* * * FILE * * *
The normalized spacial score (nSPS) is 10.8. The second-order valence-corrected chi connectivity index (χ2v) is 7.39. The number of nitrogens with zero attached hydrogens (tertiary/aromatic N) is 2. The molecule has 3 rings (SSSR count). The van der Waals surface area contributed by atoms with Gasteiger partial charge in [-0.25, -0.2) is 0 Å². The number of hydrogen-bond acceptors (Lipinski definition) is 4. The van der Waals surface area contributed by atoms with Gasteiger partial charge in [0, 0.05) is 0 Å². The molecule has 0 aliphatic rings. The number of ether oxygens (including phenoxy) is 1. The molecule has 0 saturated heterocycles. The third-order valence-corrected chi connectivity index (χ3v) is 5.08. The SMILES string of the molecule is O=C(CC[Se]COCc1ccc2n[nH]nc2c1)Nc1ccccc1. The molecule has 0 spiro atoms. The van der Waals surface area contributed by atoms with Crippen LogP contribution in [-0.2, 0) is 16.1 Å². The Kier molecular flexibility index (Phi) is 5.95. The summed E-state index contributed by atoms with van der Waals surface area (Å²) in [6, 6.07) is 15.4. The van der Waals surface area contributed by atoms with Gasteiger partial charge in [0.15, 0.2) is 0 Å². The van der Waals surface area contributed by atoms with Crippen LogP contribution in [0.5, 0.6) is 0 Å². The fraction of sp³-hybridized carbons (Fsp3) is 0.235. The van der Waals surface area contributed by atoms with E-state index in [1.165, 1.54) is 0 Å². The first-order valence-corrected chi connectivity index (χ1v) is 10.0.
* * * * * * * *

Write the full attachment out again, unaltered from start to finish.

The normalized spacial score (nSPS) is 10.8. The second-order valence-corrected chi connectivity index (χ2v) is 7.39. The number of nitrogens with zero attached hydrogens (tertiary/aromatic N) is 2. The molecule has 3 rings (SSSR count). The van der Waals surface area contributed by atoms with Gasteiger partial charge in [-0.25, -0.2) is 0 Å². The number of hydrogen-bond acceptors (Lipinski definition) is 4. The van der Waals surface area contributed by atoms with Gasteiger partial charge in [0, 0.05) is 0 Å². The molecule has 0 aliphatic rings. The number of ether oxygens (including phenoxy) is 1. The molecule has 0 saturated heterocycles. The third-order valence-corrected chi connectivity index (χ3v) is 5.08. The SMILES string of the molecule is O=C(CC[Se]COCc1ccc2n[nH]nc2c1)Nc1ccccc1. The molecule has 0 spiro atoms. The van der Waals surface area contributed by atoms with Crippen LogP contribution in [-0.2, 0) is 16.1 Å². The Kier molecular flexibility index (Phi) is 5.95. The summed E-state index contributed by atoms with van der Waals surface area (Å²) in [6, 6.07) is 15.4. The van der Waals surface area contributed by atoms with Gasteiger partial charge in [0.15, 0.2) is 0 Å². The van der Waals surface area contributed by atoms with Crippen LogP contribution in [0.5, 0.6) is 0 Å². The fraction of sp³-hybridized carbons (Fsp3) is 0.235. The van der Waals surface area contributed by atoms with E-state index in [1.165, 1.54) is 0 Å². The first-order valence-corrected chi connectivity index (χ1v) is 10.0.